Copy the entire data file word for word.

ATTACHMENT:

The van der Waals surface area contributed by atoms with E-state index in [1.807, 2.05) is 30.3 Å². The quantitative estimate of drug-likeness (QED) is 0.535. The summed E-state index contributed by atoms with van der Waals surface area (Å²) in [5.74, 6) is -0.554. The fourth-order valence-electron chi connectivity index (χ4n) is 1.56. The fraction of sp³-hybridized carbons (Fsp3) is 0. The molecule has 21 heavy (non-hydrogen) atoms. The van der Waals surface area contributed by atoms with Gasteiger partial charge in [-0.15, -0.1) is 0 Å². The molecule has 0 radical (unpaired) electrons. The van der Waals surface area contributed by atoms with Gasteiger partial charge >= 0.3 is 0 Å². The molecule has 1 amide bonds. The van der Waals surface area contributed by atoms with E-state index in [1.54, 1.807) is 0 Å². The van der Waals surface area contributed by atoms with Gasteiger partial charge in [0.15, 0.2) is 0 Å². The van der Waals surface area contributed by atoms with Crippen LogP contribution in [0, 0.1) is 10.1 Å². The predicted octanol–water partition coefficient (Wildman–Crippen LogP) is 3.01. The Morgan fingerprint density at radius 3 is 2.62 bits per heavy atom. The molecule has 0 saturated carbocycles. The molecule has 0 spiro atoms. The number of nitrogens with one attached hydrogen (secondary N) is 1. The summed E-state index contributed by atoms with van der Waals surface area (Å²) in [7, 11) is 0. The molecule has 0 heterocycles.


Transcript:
The van der Waals surface area contributed by atoms with E-state index in [1.807, 2.05) is 30.3 Å². The quantitative estimate of drug-likeness (QED) is 0.535. The summed E-state index contributed by atoms with van der Waals surface area (Å²) in [5.74, 6) is -0.554. The fourth-order valence-electron chi connectivity index (χ4n) is 1.56. The fraction of sp³-hybridized carbons (Fsp3) is 0. The molecule has 21 heavy (non-hydrogen) atoms. The van der Waals surface area contributed by atoms with Gasteiger partial charge in [-0.15, -0.1) is 0 Å². The molecule has 0 radical (unpaired) electrons. The van der Waals surface area contributed by atoms with Gasteiger partial charge >= 0.3 is 0 Å². The molecule has 1 amide bonds. The van der Waals surface area contributed by atoms with E-state index in [1.54, 1.807) is 0 Å². The van der Waals surface area contributed by atoms with Gasteiger partial charge in [0.15, 0.2) is 0 Å². The van der Waals surface area contributed by atoms with Crippen LogP contribution in [0, 0.1) is 10.1 Å². The predicted octanol–water partition coefficient (Wildman–Crippen LogP) is 3.01. The Morgan fingerprint density at radius 3 is 2.62 bits per heavy atom. The molecule has 0 saturated carbocycles. The molecule has 0 spiro atoms. The number of nitrogens with one attached hydrogen (secondary N) is 1. The summed E-state index contributed by atoms with van der Waals surface area (Å²) in [7, 11) is 0. The molecule has 0 heterocycles.